At the start, under the control of service provider Open SKM (in Hungarian), there were no project-like qualities attached to this transition: it had no roadmap, no stages and no milestones.

      According to Dr. János Kovács, head of the Miskolc IT department, the plan also included some bad ideas, like converting document formats from .doc and .xls to .odt and .ods, respectively, as part of the move from Microsoft Office to OpenOffice. The original plan was to process as many as 600,000 existing documents to free the city from its data lock-in. However, important questions concerning the rationale and cost of this conversion were not considered.

    • DISA must make forge.mil live up to its potential

      When the Defense Information Systems Agency made forge.mil operational in 2009, it appeared a revolutionary step forward in Defense Department adoption of open source software.

      The site would be a repository for code and an online gathering point for a collaborative community of defense open source coders, DISA officials said at the time.

  • Openness/Sharing

  • Programming

  • Standards/Consortia

    • OAuth 2.0 standard editor quits, takes name off spec

      The lead author and editor of the OAuth 2.0 network authorization standard has stepped down from his role, withdrawn his name from the specification, and quit the working group, describing the current version of the spec as “the biggest professional disappointment of my career.”

Leftovers

  • Lies, Damned Lies and Statistics

    Facts from these data that please me are

    * that other OS has a proper share and no more,
    * FireFox, a FLOSS web-browser rules, even though I am partial to Chrome,
    * there are a lot of comments per post, thanks to readers, and
    * Internet Exploder has a tiny share, probably still more than a tool of anti-competition deserves.

  • Security

  • Finance

    • Randy Wray: Why We’re Screwed

      As the Global Financial Crisis rumbles along in its fifth year, we read the latest revelations of bankster fraud, the LIBOR scandal. This follows the muni bond fixing scam detailed a couple of weeks ago, as well as the J.P. Morgan trading fiasco and the Corzine-MF Global collapse and any number of other scandals in recent months. In every case it was traders run amuck, fixing “markets” to make an easy buck at someone’s expense. In times like these, I always recall Robert Sherrill’s 1990 statement about the S&L crisis that “thievery is what unregulated capitalism is all about.”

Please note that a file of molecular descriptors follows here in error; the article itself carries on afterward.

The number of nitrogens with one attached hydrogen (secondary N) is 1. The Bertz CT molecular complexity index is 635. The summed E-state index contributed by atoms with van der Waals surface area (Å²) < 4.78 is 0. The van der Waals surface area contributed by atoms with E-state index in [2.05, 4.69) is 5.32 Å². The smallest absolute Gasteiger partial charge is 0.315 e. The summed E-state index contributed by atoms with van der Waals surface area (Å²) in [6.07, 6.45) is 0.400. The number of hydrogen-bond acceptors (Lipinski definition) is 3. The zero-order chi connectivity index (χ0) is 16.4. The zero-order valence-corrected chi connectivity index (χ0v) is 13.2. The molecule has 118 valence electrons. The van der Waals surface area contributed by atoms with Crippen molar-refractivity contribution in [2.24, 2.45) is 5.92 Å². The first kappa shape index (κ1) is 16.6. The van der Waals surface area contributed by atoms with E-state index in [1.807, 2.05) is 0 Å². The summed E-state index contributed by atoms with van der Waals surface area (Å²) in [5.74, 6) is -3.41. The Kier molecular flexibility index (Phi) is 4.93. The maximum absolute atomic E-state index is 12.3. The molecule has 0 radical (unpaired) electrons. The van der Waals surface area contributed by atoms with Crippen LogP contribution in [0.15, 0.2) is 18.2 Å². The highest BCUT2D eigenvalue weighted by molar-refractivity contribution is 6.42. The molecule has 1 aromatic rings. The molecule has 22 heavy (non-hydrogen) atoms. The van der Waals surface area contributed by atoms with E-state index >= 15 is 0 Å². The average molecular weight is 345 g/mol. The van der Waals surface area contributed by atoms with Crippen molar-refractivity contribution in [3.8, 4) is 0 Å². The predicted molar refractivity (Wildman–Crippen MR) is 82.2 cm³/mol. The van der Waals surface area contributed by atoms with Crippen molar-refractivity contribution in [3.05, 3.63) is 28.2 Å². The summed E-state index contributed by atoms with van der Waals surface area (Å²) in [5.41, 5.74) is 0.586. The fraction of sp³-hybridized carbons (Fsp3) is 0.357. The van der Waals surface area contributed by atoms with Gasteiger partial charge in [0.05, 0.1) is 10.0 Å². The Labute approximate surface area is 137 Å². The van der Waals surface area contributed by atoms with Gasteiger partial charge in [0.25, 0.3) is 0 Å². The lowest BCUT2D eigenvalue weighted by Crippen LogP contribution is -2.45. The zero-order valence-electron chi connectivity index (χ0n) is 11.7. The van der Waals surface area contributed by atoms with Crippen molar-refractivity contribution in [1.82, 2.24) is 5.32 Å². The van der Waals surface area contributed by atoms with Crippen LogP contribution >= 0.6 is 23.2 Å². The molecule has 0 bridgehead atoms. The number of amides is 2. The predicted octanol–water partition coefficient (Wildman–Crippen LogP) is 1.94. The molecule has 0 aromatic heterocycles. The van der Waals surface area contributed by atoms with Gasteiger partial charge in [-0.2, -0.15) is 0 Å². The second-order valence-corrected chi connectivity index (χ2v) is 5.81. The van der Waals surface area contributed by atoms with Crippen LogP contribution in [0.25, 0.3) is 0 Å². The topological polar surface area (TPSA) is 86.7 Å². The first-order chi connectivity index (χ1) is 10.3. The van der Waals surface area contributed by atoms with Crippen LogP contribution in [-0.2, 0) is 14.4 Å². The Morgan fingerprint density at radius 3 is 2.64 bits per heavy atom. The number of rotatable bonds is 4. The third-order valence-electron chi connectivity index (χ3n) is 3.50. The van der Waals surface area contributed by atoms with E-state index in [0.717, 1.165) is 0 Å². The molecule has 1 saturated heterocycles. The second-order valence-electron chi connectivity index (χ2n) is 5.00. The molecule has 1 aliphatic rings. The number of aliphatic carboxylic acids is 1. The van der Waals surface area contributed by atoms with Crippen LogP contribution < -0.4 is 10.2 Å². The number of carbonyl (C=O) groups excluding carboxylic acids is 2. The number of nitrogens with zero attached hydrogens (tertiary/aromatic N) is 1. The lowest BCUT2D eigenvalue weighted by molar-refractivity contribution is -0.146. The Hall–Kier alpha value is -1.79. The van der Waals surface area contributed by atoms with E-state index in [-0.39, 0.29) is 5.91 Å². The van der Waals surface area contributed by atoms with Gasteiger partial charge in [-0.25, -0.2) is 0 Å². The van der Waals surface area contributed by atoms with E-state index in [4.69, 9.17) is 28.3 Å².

After 1990 we removed what was left of financial regulations following the flurry of deregulation of the early 1980s that had freed the thrifts so that they could self-destruct. And we are shocked, SHOCKED!, that thieves took over the financial system.

    • Fed Governor Speaks Out For Stronger Rules

      A powerful new voice for financial reform emerged this week – Sarah Bloom Raskin, a governor of the Federal Reserve System. In a speech on Tuesday, she laid out a clear and compelling vision for why the financial system should focus on providing old-fashioned but essential intermediation between savers and borrowers in the nonfinancial sector.

      Sadly, she also explained that she is a dissenting voice within the Board of Governors on an essential piece of financial reform, the Volcker Rule. Her colleagues, according to Ms. Raskin, supported a proposed rule that is weaker, i.e., more favorable to the banks; she voted against it in October.

      At least on this dimension, financial reform is not fully on track.

  • DRM

    • Guide to DRM-free Living gets a big update!

      We’ve just finished a major update of the Guide to DRM-free Living with dozens of new places to get ebooks, movies, and music without DRM and a page of worst-offenders. There have been some exciting developments in the realm of DRM opposition on ebooks, like Tor/Forge dropping DRM on ebooks, and we wanted to spruce up the guide to reflect all the progress that’s been made. The suggested additions came from the LibrePlanet Wiki where you can submit new items for the guide for us to review. With so many new additions, we’ve also had to reorganize the guide into more sections that should make it easy to find what you need.

  • Intellectual Monopolies

    • Copyrights

      • Creative Commons CEO reflects on YouTube’s remixable library

        How many of you have utilized the four million Creative Commons videos on YouTube? Cathy Casserly, CEO of Creative Commons, recently shared a guest post on YouTube’s blog, reflecting on the first year of YouTube’s Creative Commons video library. According to Casserly, this library is larger than any other in the world.

      • Digital Economy Act Consultation Response

        Last week I wrote about the extremely short consultation period for aspects of implementing the Digital Economy Act. Time is running out – the consultation closes tomorrow at 5pm, so I urge you to submit something soon. It doesn’t have to be very long. Here, for example, is what I am sending – short, but maybe not so sweet….